Nine unique operatives?

I suppose I don't really care all that much since Ghost killed all the love I had of the multiplayer but does that mean they got rid of the customization aspect of choosing your weapons and perks and killstreak things and whatnot?

tippy2k2:
Nine unique operatives?

I suppose I don't really care all that much since Ghost killed all the love I had of the multiplayer but does that mean they got rid of the customization aspect of choosing your weapons and perks and killstreak things and whatnot?

No.

The unique operatives are character models, each with one of two unique abilities for you to bring to the fight with you. The one I used most in the beta let you choose between a grenade launcher and a force feld. These are activated once you reach a certain threshold, like Titans in Titanfall, but without quite the same scale.

You still have custom classes to pick loadouts with custom weapons and perks, as well as presets. The only thing missing, far as I know, is the ability to customise your characters. You know, because each ability is tied to a specific skin.

A pity to hear that the campaign falls a bit short, but I shall reserve judgment until I play it. The last two Black Ops games have been great for me, and I hope that Treyarch still delivers here. Infinity Ward has forgotten what makes a Call of Duty campaign fun, and the other studio (Sledgehammer?) had a decent first attempt, but it was still lackluster.

Looking forward to the zombies for sure. I wonder which path they will take. Will they stick with these new characters, or will they go back to the classics like they did for Der Reise?

I kinda want to see what a pleasant cyberpunk dystopia game would be like.
Likewise a nightmarish cyberpunk utopia.

You know, just as a goof.

I'll probably end up getting it at some point, just because I generally like the CoD games(once they drop down to about 20-30 bucks that is) and enjoy getting to play through a new 8 hour roller coaster ride every year or too. I didn't particularly like MW3, skipped Ghosts but rather enjoyed AW when I got around to playing it a month or so ago. BO2 kept me from dropping the series entirely.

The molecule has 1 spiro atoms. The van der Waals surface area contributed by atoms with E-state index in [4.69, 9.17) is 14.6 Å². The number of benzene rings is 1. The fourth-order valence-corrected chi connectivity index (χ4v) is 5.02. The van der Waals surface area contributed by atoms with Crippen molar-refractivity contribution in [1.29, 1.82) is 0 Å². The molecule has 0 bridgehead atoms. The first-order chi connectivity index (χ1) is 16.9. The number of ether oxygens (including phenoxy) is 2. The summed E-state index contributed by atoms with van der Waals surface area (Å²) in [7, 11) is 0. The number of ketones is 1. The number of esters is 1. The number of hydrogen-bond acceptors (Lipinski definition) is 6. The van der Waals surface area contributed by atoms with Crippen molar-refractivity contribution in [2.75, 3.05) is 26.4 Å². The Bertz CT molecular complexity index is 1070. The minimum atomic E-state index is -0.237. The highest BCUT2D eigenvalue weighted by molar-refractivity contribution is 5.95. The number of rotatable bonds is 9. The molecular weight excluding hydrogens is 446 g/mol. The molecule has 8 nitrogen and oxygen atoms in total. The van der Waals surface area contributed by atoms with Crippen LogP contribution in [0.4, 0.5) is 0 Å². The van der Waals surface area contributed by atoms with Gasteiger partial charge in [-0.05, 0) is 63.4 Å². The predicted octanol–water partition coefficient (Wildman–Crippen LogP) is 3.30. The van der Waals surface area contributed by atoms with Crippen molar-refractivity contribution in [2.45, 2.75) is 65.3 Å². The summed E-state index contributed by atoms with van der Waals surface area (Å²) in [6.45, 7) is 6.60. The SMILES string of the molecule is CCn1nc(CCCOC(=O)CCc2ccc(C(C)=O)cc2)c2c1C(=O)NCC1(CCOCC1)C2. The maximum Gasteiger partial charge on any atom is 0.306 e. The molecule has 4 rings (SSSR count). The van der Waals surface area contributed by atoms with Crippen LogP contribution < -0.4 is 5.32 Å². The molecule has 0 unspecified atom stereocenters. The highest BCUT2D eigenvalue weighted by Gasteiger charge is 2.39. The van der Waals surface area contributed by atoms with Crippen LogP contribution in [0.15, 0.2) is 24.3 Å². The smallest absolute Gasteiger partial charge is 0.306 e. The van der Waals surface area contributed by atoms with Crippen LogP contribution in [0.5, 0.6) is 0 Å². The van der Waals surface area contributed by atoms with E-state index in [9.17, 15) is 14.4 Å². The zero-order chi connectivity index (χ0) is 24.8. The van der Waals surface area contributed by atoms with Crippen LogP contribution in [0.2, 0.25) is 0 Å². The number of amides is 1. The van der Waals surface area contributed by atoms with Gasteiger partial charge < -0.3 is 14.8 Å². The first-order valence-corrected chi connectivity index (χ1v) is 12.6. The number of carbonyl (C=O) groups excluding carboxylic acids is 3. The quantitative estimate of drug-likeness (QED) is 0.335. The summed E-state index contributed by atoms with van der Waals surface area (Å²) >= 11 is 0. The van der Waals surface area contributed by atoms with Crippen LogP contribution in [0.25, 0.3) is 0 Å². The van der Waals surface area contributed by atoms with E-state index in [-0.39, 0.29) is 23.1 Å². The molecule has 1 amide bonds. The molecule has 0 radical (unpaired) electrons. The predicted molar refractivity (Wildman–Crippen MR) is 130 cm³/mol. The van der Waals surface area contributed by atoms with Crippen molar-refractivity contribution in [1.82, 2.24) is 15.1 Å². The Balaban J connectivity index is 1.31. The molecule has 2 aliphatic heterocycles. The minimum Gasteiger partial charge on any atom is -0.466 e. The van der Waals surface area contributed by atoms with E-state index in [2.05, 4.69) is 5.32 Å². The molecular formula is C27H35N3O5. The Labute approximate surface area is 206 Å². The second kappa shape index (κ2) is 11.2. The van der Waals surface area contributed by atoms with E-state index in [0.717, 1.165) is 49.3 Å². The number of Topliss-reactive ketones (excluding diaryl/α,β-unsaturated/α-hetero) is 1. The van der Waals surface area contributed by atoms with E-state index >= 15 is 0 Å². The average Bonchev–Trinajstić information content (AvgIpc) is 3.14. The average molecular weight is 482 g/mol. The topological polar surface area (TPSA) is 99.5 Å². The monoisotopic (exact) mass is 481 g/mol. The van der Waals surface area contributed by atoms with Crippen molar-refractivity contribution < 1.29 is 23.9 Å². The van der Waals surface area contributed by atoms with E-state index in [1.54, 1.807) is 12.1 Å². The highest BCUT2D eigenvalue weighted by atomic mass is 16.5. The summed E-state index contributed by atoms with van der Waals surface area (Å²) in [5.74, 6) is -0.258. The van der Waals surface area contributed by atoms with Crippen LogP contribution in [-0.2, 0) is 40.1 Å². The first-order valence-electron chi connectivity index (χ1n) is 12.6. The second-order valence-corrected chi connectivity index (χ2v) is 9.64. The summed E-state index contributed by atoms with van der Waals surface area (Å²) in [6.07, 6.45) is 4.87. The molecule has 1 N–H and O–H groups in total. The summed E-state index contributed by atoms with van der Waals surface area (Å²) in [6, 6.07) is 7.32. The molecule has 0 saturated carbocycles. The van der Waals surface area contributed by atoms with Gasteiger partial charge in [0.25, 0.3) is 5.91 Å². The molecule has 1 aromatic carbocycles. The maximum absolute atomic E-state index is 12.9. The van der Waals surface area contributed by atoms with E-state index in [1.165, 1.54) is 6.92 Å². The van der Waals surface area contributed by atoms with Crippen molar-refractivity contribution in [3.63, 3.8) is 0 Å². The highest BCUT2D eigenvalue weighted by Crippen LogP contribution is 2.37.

I am curious how it connects to the other BO games. BO2 featured numerous characters from the first BO and even BO was a sequel to World at War via Reznov. So for the first time in the series, we have 4 games that are actual story-line continuations of each other, from 1942 all the way up to 2065.

Sniper Team 4:
and the other studio (Sledgehammer?) had a decent first attempt, but it was still lackluster.

Are you talking about MW3 or AW? MW3 was technically their first game after IW was gutted by half the studio walking out after the MW2 debacle.

Bob_McMillan:
Fair warning, we are used to at least 2 page reviews.

I think at this point we're all running out of new things to say about Call of Duty

I agree, this review felt lacking in detailed analysis. I find it interesting though that the writer points at this COD feeling too busy and convoluted. Thats exactly the impression I get from the trailers. This one looks really messy. Like they're trying to distract you from the shallowness.

I might pick this up after I start my new job and upgrade my system (Think a GTX 970 can handle it?). I'm curious, as someone who hasn't played since MW2 will all the new sliding and jumping throw me off in muliplayer? I'm used to more standard run and shoot gameplay like BF3 and Halo 3.

Cyberpunk? You CALL THIS CYBERPUNK? I not insignificant part of me would like to say "I'm offended, and you are offended an entire genre of literature", then add in some curses. But that would be rash of me. So I'll just say this; It takes more than cybernetics to make cyberpunk. Granted, I haven't played the game. Maybe the singleplayer DOES feature loads of broken characters searching for meaning as the human condition is rapidly being changed by the advancement of technology and abadonment of classic social and moral values. But since this is Call of Duty, and the provided images look like Planetside, I somehow doubt it.

Silentpony:
I kinda want to see what a pleasant cyberpunk dystopia game would be like.
Likewise a nightmarish cyberpunk utopia.

You know, just as a goof.

Well, a pleasant cyberpunk dystopia would be close to Mirror's Edge with more cyber. That is, a dystopia where everyone is under surveilance but the authorities put a lot of work into creating a veneer of pleasant normality for the average person.

A nightmarish cyberpunk utopia? That depends on the kind of utopian ideal you would go after, I could say that the Helios ending of Deus Ex: Invisible War (Sorry for reminding people of that game) would be utopian but at the same time nightmarish, perfect, direct democracy but at the cost of all humanity becoming more and more mentally linked and losing individuality.

The main problem with the latter one is that all utopian ideals are inherently flawed. The real world had Marxism which is flawed simply due to human nature and Greed as well as other utopian ideals. So to create a Nightmarish Utopia isn't hard, you just have to study any utopian ideal in depth and apply it to reality.

Looks good and all, too bad it has riddiculous system requirements on PC and still runs like shit if you have a top of the line computer.

Source:
https://youtu.be/ITFhdAPMVrU

Something Amyss:

tippy2k2:
Nine unique operatives?